To round out their political coverage Monday evening, NBC Nightly News anchor Lester Holt boasted of the network’s new series “My Big Idea”, which they planned to expand on as the 2020 Democratic primary continued.

Holt made it very clear that the series was only open to the “big ideas” that were being put forward by the leftist field. “And tonight, we’re launching a series with our Harry Smith to let candidates tell you the idea they say separates them from the vast field of contenders. We’re calling it ‘My Big Idea’, and first up, Senator Bernie Sanders.”

Where was this series in 2015 when the Republicans had their own oversized field of candidates? NBC must not have thought they had any “big ideas” worth promoting. They were too busy suggesting the GOP hated Hispanics.

Smith’s interview with socialist Senator Sanders started out with some real mind-numbing questions. “Softball” didn’t really describe Smith’s approach to the interview. Softballs have mass. He seemed to be throwing air:

HARRY SMITH: What’s your big idea?

BERNIE SANDERS: Medicare for all.

SMITH: Does that mean all?

SANDERS: Yeah, it means all.

With Sanders allowed to freely claim it was “not a radical idea,” Smith gushed about how Sanders had been preaching his socialist propaganda for decades (click “expand”):

SMITH: Perhaps because Bernie Sanders has been delivering much the same message for more than 30 years.

SANDERS: We’re going up, not down.

SMITH: Here’s Sanders. Then-mayor of Burlington Vermont, on the Today show in 1981.

SANDERS: You maybe have two percent of the population that owns one-third of all the entire wealth of America.

 

 

Of course, there was no mention that Sander had his honeymoon in the Soviet Union just a few short years later. Kind of an important thing to note since HBO’s Chernobyl was a smash hit; it might allow viewers to connect a few points. Smith also didn’t mention Sander’s numerous houses while he was fawning over the “tiny D.C. campaign office” the Senator was running out of.

Smith even did some of the leg work for the aging lawmaker and bragged about the supposed benefits of the program. “Americans would pay nothing at the doctor’s office, no co-pays at the E.R.” And like a late-night infomercial spokesperson shouting “wait there’s more”, he touted how Sanders was “even throwing in dental and vision care.”

The cost in the trillions, with a T,” Smith added, completely brushing over the estimated $32.6 trillion price tag. There were some estimates that said the federal government would need to somehow double the yearly revenue. How do Smith and NBC think that’s going to happen? Contrary to Smith’s own claims, people will have to pay something.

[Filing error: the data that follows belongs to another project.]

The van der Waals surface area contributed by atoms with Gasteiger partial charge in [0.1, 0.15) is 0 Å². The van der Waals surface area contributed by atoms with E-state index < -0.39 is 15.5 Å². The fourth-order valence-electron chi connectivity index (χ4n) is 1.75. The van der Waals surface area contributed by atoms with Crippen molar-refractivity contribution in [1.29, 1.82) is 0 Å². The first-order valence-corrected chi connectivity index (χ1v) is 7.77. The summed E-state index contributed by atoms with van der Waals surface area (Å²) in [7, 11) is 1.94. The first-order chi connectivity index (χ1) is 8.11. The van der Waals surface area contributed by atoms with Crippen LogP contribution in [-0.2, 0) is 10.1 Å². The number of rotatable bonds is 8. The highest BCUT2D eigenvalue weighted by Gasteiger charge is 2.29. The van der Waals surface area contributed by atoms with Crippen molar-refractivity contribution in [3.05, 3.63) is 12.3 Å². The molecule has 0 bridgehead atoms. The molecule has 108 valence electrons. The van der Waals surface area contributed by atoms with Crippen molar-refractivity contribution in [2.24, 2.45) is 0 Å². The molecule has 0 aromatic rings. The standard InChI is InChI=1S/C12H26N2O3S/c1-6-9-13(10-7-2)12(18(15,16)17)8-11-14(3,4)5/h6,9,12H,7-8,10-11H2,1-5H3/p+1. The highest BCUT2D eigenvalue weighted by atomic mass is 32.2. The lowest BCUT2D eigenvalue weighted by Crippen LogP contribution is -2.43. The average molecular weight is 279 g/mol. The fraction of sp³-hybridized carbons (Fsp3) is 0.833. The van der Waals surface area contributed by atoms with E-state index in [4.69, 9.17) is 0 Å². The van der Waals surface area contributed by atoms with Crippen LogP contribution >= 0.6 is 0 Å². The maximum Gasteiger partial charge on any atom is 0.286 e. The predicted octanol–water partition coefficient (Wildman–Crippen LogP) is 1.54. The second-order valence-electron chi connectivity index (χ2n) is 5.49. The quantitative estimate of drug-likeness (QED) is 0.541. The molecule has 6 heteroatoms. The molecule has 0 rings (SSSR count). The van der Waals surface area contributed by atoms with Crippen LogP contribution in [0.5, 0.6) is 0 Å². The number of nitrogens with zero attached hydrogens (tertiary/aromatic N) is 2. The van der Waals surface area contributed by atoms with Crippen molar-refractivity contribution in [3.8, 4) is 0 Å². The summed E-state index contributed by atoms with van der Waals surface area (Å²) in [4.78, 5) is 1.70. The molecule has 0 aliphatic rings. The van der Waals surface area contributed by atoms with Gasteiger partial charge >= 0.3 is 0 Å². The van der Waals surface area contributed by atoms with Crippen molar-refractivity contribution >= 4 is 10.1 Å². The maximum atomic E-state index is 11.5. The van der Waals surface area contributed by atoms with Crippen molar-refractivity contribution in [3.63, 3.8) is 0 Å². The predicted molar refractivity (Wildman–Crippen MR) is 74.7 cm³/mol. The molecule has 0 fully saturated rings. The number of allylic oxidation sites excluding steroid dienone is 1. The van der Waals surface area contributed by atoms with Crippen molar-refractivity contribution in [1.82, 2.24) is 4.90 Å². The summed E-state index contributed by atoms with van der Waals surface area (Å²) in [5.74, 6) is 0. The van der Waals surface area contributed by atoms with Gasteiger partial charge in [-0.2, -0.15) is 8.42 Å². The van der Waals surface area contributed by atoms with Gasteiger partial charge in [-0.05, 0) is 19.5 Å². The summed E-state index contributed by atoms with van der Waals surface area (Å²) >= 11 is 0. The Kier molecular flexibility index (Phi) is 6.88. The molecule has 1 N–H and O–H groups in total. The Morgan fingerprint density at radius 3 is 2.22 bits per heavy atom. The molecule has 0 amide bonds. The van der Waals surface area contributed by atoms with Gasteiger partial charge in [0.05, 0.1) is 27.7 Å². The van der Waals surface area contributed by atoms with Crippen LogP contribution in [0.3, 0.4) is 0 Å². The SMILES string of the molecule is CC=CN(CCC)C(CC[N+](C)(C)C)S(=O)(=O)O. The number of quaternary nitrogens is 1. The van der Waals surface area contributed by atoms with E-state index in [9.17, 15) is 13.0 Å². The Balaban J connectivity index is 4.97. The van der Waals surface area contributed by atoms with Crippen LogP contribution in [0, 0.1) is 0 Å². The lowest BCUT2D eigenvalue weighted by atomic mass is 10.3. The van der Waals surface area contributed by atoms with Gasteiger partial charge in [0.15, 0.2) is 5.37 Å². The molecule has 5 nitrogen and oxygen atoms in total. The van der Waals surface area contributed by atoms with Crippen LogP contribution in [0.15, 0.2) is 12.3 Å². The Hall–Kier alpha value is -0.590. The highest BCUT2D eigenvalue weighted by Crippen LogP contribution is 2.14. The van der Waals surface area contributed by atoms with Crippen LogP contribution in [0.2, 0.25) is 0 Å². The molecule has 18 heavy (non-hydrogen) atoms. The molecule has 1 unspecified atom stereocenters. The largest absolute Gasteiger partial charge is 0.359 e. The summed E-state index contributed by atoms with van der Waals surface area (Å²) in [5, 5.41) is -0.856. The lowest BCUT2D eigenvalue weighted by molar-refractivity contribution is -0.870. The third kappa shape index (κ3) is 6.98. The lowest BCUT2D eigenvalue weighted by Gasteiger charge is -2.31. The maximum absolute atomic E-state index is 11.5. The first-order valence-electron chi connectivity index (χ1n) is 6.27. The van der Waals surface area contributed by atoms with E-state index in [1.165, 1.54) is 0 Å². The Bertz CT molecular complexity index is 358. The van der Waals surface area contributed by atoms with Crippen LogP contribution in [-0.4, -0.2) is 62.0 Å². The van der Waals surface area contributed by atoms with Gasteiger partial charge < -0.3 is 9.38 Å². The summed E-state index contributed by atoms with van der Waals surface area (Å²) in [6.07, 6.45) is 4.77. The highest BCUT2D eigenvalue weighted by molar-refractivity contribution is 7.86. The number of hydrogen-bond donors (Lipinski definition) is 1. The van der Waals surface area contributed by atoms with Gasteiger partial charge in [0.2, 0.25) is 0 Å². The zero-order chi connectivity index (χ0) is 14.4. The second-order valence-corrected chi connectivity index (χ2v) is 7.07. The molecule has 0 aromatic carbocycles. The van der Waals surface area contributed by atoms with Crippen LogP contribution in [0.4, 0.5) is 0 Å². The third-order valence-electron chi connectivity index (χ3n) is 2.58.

One of the last things the duo discussed was Smith’s fear that Republicans would call the plan “socialism”. After falsely claiming Medicare for all was “not a socialist program,” Sanders touted the systemically dysfunctional Veterans Administration as a model socialist program. And despite the fact that police and fire departments were funded at state and local levels (with a few private ones in the mix), he also boasted of their “socialist” roots.

If NBC’s “My Big Idea” continues to just be a megaphone for liberal policy pipedreams, and this poorly scrutinized, there’s going to be a lot for NewsBusters to slap down. Just because they’re “big ideas” doesn’t mean their good ideas.

The transcript is below, click “expand” to read:

NBC Nightly News
June 10, 2019
7:13:11 p.m. Eastern

LESTER HOLT: We’re less than three weeks away from the first 2020 Democratic presidential primary debate, here on NBC. And tonight, we’re launching a series with our Harry Smith to let candidates tell you the idea they say separates them from the vast field of contenders. We’re calling it “My Big Idea”, and first up, Senator Bernie Sanders.

[Cuts to video]

HARRY SMITH: What’s your big idea?

BERNIE SANDERS: Medicare for all.

SMITH: Does that mean all?

SANDERS: Yeah, it means all. I mean, let’s be clear, this is not a radical idea.

[Transition] Together, we have stood with the workers.

SMITH: Perhaps because Bernie Sanders has been delivering much the same message for more than 30 years.

SANDERS: We’re going up, not down.

SMITH: Here’s Sanders. Then-mayor of Burlington Vermont, on the Today show in 1981.

SANDERS: You maybe have two percent of the population that owns one-third of all the entire wealth of America.

SMITH: We met the senator on Capitol Hill.

MAN ON THE STREET: Yeah Bernie!

SMITH: In a tiny D.C. campaign office.

SANDERS: Bottom line is, Medicare is the most popular health insurance program in America, far more popular than private health insurances policies. And we think, if we expand Medicare over a four-year period, to all people, you’re going to see a lot of people being very satisfied.

SMITH: Americans would pay nothing at the doctor’s office, no co-pays at the E.R. He’s even throwing in dental and vision care. Companies would no longer offer private health care to employees. The cost in the trillions, with a T.

If I want to, can I opt out?

SANDERS: No.

SMITH: The word that will come from Republicans is: socialism.

SANDERS: Well, that may or may not be but as it happens, this is not a socialist program. You know what is a socialist program? It’s the Veteran’s Administration. You know what is a socialist program? Your police department. Your fire department. Those are government-run programs.

SMITH: Medicare for all. That’s Bernie Sanders big idea. Harry Smith, NBC News. Washington.

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